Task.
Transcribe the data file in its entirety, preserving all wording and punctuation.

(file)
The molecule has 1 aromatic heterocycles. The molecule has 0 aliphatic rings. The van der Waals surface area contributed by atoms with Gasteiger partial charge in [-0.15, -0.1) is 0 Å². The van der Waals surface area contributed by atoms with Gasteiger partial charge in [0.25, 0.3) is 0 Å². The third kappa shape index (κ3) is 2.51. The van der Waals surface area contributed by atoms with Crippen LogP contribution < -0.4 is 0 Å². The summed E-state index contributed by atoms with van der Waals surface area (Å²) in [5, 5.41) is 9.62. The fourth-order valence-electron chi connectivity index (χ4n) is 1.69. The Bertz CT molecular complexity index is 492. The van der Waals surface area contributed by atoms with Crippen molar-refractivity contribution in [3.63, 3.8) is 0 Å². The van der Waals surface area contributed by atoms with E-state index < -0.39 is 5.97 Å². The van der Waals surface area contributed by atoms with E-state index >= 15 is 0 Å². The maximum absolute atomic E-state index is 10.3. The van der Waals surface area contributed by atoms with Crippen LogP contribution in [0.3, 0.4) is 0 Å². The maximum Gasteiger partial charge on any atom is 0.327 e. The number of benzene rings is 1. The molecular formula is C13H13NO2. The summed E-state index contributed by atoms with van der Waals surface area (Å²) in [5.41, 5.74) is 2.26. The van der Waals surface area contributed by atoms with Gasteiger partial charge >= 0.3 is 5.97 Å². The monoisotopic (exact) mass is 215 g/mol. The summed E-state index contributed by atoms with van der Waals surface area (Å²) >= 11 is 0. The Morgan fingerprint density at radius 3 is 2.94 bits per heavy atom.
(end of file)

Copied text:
The molecule has 1 aromatic heterocycles. The molecule has 0 aliphatic rings. The van der Waals surface area contributed by atoms with Gasteiger partial charge in [-0.15, -0.1) is 0 Å². The van der Waals surface area contributed by atoms with Gasteiger partial charge in [0.25, 0.3) is 0 Å². The third kappa shape index (κ3) is 2.51. The van der Waals surface area contributed by atoms with Crippen LogP contribution < -0.4 is 0 Å². The summed E-state index contributed by atoms with van der Waals surface area (Å²) in [5, 5.41) is 9.62. The fourth-order valence-electron chi connectivity index (χ4n) is 1.69. The Bertz CT molecular complexity index is 492. The van der Waals surface area contributed by atoms with Crippen molar-refractivity contribution in [3.63, 3.8) is 0 Å². The van der Waals surface area contributed by atoms with E-state index < -0.39 is 5.97 Å². The van der Waals surface area contributed by atoms with E-state index >= 15 is 0 Å². The maximum absolute atomic E-state index is 10.3. The van der Waals surface area contributed by atoms with Crippen LogP contribution in [0.3, 0.4) is 0 Å². The maximum Gasteiger partial charge on any atom is 0.327 e. The number of benzene rings is 1. The molecular formula is C13H13NO2. The summed E-state index contributed by atoms with van der Waals surface area (Å²) in [5.41, 5.74) is 2.26. The van der Waals surface area contributed by atoms with Gasteiger partial charge >= 0.3 is 5.97 Å². The monoisotopic (exact) mass is 215 g/mol. The summed E-state index contributed by atoms with van der Waals surface area (Å²) >= 11 is 0. The Morgan fingerprint density at radius 3 is 2.94 bits per heavy atom.